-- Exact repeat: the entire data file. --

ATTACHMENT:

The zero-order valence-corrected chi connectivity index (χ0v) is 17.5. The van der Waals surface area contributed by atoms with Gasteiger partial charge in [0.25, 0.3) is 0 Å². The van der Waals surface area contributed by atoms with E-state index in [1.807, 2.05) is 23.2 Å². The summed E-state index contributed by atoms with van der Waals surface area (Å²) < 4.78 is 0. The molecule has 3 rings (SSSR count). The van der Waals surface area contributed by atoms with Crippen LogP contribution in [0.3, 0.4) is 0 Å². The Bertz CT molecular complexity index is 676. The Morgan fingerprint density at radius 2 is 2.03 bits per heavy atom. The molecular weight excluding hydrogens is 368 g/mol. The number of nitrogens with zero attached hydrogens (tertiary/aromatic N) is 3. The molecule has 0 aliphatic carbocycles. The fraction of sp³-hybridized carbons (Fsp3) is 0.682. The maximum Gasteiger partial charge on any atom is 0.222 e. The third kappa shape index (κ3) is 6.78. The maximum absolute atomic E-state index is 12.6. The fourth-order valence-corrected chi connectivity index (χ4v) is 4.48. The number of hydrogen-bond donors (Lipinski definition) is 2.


The zero-order valence-corrected chi connectivity index (χ0v) is 17.5. The van der Waals surface area contributed by atoms with Gasteiger partial charge in [0.25, 0.3) is 0 Å². The van der Waals surface area contributed by atoms with E-state index in [1.807, 2.05) is 23.2 Å². The summed E-state index contributed by atoms with van der Waals surface area (Å²) < 4.78 is 0. The molecule has 3 rings (SSSR count). The van der Waals surface area contributed by atoms with Crippen LogP contribution in [0.3, 0.4) is 0 Å². The Bertz CT molecular complexity index is 676. The Morgan fingerprint density at radius 2 is 2.03 bits per heavy atom. The molecular weight excluding hydrogens is 368 g/mol. The number of nitrogens with zero attached hydrogens (tertiary/aromatic N) is 3. The molecule has 0 aliphatic carbocycles. The fraction of sp³-hybridized carbons (Fsp3) is 0.682. The maximum Gasteiger partial charge on any atom is 0.222 e. The third kappa shape index (κ3) is 6.78. The maximum absolute atomic E-state index is 12.6. The fourth-order valence-corrected chi connectivity index (χ4v) is 4.48. The number of hydrogen-bond donors (Lipinski definition) is 2.